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Annalisa Bosco, Valentina Piserchia, Patrizia Fattori; Eye and hand dissociation in depth and direction: behavioral encoding of reach. Journal of Vision 2017;17(10):361. doi: https://doi.org/10.1167/17.10.361.
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The encoding of reaching towards targets in 3-dimensional space has been studied at behavioral level. However, the contribution of coordinate systems to movement control for dissociated reaches where eye and target positions varied both in direction and depth is not fully understood. Twelve healthy participants were tested in a memory guided task where reaching targets were presented at different depths and directions in foveal and peripheral viewing conditions. The peripheral and foveal viewing conditions consisted in three eye/hand configurations: in the constant-gaze configuration, the eyes fixated a central fixation target and the hand reached one of the peripheral reaching targets, in the constant reach configuration, the eyes fixated one of the peripheral targets and the hand reached always the central target, and in the foveal reach configuration, the fixation and reaching targets were coincident. A novel approach for behavioral data was used to define the prevalent coordinate system used by each subject and it consisted in the application of combined gradient and vector analysis. The results showed reach error patterns that are based on both eye-centered and space-centered representation: in depth more deviated towards a space-centered representation and in direction perfectly balanced between eye-centered and space-centered. We correlated the trajectory variability in eye-centered and space-centered coordinates and we found that, in direction, the variability was described by a combination of linear and non linear model and, in depth, by a significant linear model. Present data indicate that the different weights of coordinate systems found in depth and direction are correlated with the variability distribution across eye/target configurations. In particular, the non linear distribution of movement variability in direction can be related to a mixed encoding and the linear distribution in depth with a more defined spatiotopic encoding.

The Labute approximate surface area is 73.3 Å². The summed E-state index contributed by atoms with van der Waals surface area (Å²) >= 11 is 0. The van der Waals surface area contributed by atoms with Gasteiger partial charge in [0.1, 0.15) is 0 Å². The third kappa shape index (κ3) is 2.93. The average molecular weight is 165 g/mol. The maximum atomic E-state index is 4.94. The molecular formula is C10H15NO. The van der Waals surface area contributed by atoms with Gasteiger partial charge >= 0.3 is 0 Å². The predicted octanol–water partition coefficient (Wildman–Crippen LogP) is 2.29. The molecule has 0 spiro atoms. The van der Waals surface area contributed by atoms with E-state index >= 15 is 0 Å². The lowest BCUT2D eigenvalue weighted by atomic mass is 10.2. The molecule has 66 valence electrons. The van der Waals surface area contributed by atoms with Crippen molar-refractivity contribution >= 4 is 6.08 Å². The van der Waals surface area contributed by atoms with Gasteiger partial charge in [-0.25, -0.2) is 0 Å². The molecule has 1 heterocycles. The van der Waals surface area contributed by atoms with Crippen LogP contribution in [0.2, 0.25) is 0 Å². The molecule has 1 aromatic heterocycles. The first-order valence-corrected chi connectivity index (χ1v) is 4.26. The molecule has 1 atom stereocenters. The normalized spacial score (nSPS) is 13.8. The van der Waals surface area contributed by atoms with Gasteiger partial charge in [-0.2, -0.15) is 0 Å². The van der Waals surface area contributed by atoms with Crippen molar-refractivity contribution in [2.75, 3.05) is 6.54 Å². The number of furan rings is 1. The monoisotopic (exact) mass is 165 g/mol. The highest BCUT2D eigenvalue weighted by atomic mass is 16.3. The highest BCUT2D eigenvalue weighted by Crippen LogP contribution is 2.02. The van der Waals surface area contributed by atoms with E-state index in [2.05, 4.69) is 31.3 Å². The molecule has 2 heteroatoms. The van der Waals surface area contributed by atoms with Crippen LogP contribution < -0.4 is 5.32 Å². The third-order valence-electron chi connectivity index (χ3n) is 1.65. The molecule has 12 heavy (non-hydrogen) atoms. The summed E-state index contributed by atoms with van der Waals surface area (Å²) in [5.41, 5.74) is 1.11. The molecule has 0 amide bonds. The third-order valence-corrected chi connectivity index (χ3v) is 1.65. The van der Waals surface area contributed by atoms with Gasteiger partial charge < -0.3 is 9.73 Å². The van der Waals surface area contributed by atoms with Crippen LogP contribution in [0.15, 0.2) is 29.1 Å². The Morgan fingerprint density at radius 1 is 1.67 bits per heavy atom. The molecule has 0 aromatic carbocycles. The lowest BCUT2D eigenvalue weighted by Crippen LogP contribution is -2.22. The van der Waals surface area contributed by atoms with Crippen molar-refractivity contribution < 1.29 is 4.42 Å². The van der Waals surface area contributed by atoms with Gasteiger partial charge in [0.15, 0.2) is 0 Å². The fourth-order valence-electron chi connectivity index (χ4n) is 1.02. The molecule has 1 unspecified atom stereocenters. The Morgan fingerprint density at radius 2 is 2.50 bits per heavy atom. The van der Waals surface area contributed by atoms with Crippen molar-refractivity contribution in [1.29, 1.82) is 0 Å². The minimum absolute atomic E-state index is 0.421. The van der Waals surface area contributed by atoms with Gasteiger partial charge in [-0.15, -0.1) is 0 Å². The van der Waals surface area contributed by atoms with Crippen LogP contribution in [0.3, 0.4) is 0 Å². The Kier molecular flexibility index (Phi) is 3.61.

Meeting abstract presented at VSS 2017
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